Africa

Somalia Peacekeeping 'Moving In The Right Direction', Defence Attaché Says

International assistance has been provided to Somalia since 2007 to defend civilians against extremist group al-Shabaab.

Peacekeeping Operations in Somalia are moving in the right direction, the UK Defence Attaché in Mogadishu has said.

More than 22,000 soldiers and police from six African countries are deployed in the nation under the African Mission in Somalia (AMISOM).

International assistance has been provided to the Somalian government since 2007 in order to defend civilians against the extremist group al-Shabaab.

Attacks on civilians, sexual assaults and suicide bombings are common, with al-Shabaab controlling several parts of the country.

On 1 August, the Mayor of Mogadishu died following injuries sustained in a suicide attack.

The UK Defence Attaché, Lieutenant Colonel Huan Davies, said al-Shabaab remains a dangerous organisation, but momentum in securing the Lower Shabelle region is building:

"There is a huge stabilisation effort going in behind the operations that has been coordinated across government and across a lot of international partners and that, while not perfect, is going in the right direction."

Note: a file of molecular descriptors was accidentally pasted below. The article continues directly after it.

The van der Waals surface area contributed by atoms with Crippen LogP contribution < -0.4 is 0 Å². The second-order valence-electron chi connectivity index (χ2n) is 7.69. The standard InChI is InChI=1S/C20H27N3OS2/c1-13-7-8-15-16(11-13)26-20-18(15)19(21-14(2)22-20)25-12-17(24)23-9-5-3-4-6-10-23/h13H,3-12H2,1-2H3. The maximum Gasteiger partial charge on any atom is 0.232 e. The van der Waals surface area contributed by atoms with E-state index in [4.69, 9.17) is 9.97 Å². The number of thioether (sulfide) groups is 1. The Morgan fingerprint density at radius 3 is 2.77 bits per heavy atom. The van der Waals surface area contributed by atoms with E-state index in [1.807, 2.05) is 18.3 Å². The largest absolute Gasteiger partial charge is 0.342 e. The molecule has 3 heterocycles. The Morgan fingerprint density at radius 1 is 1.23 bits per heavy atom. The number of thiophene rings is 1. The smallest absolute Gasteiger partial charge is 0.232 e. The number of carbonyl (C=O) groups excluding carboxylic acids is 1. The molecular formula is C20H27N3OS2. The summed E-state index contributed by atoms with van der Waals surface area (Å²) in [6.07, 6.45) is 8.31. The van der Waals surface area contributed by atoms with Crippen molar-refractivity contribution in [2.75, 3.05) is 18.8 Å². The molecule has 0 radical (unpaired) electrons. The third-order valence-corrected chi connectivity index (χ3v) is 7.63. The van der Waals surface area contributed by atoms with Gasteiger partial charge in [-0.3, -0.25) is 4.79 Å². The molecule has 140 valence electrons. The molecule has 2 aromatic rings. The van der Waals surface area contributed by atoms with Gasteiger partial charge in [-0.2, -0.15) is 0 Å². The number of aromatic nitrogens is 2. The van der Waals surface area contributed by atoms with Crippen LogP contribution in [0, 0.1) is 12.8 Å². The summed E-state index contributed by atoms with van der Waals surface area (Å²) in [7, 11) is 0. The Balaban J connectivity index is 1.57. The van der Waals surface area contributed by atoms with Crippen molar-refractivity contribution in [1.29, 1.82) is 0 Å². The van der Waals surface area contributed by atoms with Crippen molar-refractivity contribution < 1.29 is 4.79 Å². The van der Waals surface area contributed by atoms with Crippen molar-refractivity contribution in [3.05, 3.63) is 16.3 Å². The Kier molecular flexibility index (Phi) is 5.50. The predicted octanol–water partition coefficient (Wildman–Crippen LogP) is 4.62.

The next battlegroup to deploy to the Lower Shabelle region will come from the Ugandan People’s Defence Force (UPDF).

Battlegroup 29 are set to complete pre-deployment training this week. Their three-month programme was led by UK personnel working under the British Peace and Support Team.

Ugandan forces are preparing to combat the Al-Shabaab presence in Somalia (Picture: Royal Navy).

UPDF Task Force 3 Commander, Lieutenant Colonel Israelo Kaheeru, said Ugandan troops have been well prepared for the task ahead:

"Al-Shabaab will attack our forward operating bases. Al-Shabaab will lay IEDs around the main supply routes to fail our supply convoys. Al-Shabaab will ambush us.

"Even if we were to deploy this morning, I am confident that the training we have had here is quite enough for us to be able to do our best in Somalia."

The training has taken place at Singo Camp, 40 miles north of Uganda’s capital Kampala. UK personnel are designing training serials that best replicate the potential scenarios the Battlegroup could face.

Members of the Royal Navy working with Ugandan soldiers on Lake Victoria, East Africa (Picture: Royal Navy).

Tasks could range from handling unexploded IEDs to dealing with victims of sexual violence, and while they have been preparing to defend against direct attacks from al-Shabaab fighters, Ugandan Battle Group (UGABAG) 29 Officer Commanding Captain William Moore says the objective of the AMISOM mission is clear:

"It is about working with the local civilian populations and Somali security partners in order to empower the Somali government, reassure the population and give peace and stability to the country."

UPDF Battlegroup 29 will begin their 12-month deployment in December.